3 While I'm focusing almost completely on the US in this post, it's really worth highlighting the international aspects of all of these battles. Iran uses facial recognition to identify women breaking hijab laws, China deploys facial recognition as part of surveillance, a Black man was wrongfully jailed for a week in Louisiana after a facial recognition error ... hey wait a second, I'm noticing a pattern here.
4 When signons skew overwhelmingly one way or another, legislators notice.In 2022, for example, strong signins at the Silenced No More Act's early hearings helped build momentum and a strong version of the bill sailed through the legislature. Signins can also help kill bad legislation; after over 100 people signed in CON and only one PRO, the Bad Washington Privacy Act's last-gasp Ways & Means hearing was ignominiously canceled.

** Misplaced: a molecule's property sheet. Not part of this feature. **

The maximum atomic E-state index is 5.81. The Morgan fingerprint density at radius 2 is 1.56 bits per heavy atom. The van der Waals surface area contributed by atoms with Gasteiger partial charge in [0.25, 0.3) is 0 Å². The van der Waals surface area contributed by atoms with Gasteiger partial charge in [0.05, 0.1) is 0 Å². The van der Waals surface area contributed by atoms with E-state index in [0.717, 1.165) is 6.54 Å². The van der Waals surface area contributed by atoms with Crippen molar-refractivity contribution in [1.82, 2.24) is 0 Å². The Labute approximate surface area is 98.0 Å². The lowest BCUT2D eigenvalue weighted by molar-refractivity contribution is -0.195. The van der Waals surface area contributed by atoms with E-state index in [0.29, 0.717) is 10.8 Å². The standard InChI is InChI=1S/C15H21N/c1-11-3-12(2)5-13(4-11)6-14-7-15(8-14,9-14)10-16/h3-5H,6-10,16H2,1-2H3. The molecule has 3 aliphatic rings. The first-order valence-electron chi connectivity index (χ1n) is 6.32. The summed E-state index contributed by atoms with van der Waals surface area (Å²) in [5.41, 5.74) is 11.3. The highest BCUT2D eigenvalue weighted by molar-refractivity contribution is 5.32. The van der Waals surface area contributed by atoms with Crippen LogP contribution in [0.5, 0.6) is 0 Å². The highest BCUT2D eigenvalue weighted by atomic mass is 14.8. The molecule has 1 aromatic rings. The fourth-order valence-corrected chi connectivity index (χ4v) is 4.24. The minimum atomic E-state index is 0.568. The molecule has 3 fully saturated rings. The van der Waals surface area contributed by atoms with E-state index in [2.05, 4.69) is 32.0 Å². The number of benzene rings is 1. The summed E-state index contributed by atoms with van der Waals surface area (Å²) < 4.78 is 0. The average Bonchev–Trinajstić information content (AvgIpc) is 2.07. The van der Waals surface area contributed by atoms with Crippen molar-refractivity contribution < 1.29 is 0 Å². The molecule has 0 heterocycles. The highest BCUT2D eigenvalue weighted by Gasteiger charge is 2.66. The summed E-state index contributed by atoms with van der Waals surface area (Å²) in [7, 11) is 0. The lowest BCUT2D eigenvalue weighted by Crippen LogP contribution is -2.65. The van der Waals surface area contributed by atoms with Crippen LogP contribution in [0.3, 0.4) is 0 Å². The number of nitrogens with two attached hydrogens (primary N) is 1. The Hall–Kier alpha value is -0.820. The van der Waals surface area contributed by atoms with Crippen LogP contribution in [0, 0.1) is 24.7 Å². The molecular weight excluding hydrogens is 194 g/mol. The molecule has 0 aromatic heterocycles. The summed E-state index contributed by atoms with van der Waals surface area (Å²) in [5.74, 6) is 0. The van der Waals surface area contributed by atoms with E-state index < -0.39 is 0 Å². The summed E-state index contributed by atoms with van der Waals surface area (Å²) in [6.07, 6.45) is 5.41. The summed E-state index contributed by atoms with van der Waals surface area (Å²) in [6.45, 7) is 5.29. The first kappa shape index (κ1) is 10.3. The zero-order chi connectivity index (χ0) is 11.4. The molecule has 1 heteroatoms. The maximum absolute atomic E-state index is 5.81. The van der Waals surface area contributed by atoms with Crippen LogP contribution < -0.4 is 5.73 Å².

5 The Nexus Today has an account on mastodon.social (which some sites block or silence because of its history of bad moderation) and infosec.exchange (which some sites block because employees of the US Government CISA organization ahve acounts there). Tricky!
Image Credit: Photo by Credit Score Geek via Flickr, licensed under CC BY 2.0.